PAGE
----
My joy in the Winter Solstice celebration in Stanstead makes me think of a passage I wrote for The Feminine of History is Mystery. It was written when I was still living in Brunswick Maine, and could not imagine ever finding my “tribe” of people who would celebrate the Solstice with singing and dancing. I wrote a description of an imagined celebration at Stonehenge, and in the middle of the writing I called out to “my people” — and they answered! And now I feel unbelievably fortunate to have found them and celebrated with them.
in the pale pre-dawn light, men, women, and children, wearing animal skins and bright colored woven cloth, carry banners and flutes and tambourines. down the hill, through the valley of the avon, up the shoulder past the mound and the heelstone. a sense of joyful expectancy, of reverence, but no rigid formality, dogs bark, children laugh. there is a moment of solemn silence at the sun’s first flash, then they will sing old songs and new, dance thousand-year-old dances with new variations, feast and share the year’s gossip and wander home again . . .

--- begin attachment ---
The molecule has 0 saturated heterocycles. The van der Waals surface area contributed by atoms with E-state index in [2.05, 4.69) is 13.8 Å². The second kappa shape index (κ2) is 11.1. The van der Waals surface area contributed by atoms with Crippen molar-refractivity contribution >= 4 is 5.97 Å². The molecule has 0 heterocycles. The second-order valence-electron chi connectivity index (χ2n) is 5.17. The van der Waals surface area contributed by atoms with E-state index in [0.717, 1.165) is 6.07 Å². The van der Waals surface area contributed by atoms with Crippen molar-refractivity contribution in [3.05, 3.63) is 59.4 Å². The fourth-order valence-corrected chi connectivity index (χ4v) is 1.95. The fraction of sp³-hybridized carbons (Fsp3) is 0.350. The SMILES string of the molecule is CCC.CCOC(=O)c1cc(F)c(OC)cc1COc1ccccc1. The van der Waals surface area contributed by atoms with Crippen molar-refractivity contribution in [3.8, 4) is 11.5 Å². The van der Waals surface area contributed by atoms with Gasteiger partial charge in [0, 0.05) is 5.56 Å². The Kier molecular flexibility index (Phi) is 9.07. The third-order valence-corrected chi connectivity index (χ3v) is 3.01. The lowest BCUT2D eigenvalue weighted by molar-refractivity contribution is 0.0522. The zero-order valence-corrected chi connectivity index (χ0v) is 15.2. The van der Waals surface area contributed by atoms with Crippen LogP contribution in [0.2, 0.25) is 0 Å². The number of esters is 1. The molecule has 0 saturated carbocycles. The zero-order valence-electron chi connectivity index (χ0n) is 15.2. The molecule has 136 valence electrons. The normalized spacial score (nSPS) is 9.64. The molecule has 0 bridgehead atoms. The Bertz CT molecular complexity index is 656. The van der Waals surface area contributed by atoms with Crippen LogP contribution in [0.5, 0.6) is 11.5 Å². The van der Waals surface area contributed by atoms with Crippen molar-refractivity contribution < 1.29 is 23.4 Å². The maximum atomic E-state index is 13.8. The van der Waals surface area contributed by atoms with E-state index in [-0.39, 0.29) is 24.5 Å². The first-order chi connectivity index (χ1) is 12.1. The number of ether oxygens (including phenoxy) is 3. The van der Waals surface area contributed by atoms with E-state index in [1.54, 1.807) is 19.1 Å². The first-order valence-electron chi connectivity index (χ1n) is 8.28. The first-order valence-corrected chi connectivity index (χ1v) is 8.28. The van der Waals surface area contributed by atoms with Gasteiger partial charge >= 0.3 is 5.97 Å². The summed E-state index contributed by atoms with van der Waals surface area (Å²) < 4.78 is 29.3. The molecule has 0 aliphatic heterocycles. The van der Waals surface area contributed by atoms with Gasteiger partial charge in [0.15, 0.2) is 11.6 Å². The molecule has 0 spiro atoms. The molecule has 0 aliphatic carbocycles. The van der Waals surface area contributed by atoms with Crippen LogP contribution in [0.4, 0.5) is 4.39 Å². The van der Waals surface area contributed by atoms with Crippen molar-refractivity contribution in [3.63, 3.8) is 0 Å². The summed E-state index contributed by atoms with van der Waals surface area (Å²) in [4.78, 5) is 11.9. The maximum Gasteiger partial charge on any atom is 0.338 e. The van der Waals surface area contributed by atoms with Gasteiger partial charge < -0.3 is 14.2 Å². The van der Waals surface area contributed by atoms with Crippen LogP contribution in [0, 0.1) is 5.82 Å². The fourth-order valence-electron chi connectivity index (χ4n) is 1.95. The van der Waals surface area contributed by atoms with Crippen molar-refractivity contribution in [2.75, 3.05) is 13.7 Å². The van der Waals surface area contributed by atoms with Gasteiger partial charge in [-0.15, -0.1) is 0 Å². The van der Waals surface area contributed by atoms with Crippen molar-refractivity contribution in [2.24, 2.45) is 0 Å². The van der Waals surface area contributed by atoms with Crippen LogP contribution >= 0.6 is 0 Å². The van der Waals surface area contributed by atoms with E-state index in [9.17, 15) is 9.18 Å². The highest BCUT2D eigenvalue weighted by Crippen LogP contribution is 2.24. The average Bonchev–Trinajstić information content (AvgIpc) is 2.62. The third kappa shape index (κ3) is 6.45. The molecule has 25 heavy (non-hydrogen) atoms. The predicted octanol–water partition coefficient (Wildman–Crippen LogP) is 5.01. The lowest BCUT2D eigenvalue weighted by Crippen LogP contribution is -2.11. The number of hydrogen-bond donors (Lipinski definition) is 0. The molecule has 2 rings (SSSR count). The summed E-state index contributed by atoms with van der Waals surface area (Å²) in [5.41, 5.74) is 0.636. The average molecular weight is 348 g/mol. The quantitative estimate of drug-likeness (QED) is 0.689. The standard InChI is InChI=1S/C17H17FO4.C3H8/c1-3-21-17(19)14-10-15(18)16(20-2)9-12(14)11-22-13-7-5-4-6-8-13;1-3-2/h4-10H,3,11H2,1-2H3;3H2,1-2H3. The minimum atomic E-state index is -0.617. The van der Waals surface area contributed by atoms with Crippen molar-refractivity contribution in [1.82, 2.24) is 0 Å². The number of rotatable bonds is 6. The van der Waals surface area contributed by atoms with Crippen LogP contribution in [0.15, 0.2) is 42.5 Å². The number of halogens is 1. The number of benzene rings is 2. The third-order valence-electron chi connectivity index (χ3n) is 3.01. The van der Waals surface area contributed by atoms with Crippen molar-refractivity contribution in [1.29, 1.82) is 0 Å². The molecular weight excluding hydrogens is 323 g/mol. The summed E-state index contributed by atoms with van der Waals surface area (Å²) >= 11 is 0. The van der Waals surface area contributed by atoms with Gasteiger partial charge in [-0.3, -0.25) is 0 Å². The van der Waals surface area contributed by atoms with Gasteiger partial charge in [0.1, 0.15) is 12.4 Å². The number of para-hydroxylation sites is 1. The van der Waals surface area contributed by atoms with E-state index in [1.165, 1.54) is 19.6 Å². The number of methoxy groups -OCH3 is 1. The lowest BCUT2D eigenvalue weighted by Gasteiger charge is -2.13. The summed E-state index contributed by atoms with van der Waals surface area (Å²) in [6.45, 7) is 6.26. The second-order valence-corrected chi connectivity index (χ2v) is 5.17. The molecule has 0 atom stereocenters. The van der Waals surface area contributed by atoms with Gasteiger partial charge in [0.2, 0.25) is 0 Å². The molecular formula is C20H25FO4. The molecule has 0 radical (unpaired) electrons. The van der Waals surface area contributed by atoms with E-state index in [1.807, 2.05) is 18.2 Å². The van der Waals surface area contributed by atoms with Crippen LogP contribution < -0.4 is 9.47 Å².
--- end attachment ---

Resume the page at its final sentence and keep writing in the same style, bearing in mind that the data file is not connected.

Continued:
o my people, how I envy you, what a sense of loss that I am not there too —
are you the past or the future?
we are both the past and the future, we are where
the circle meets itself, never fear, you too
are enclosed by the circle.
from The Feminine of History is Mystery, opposite right hand page 133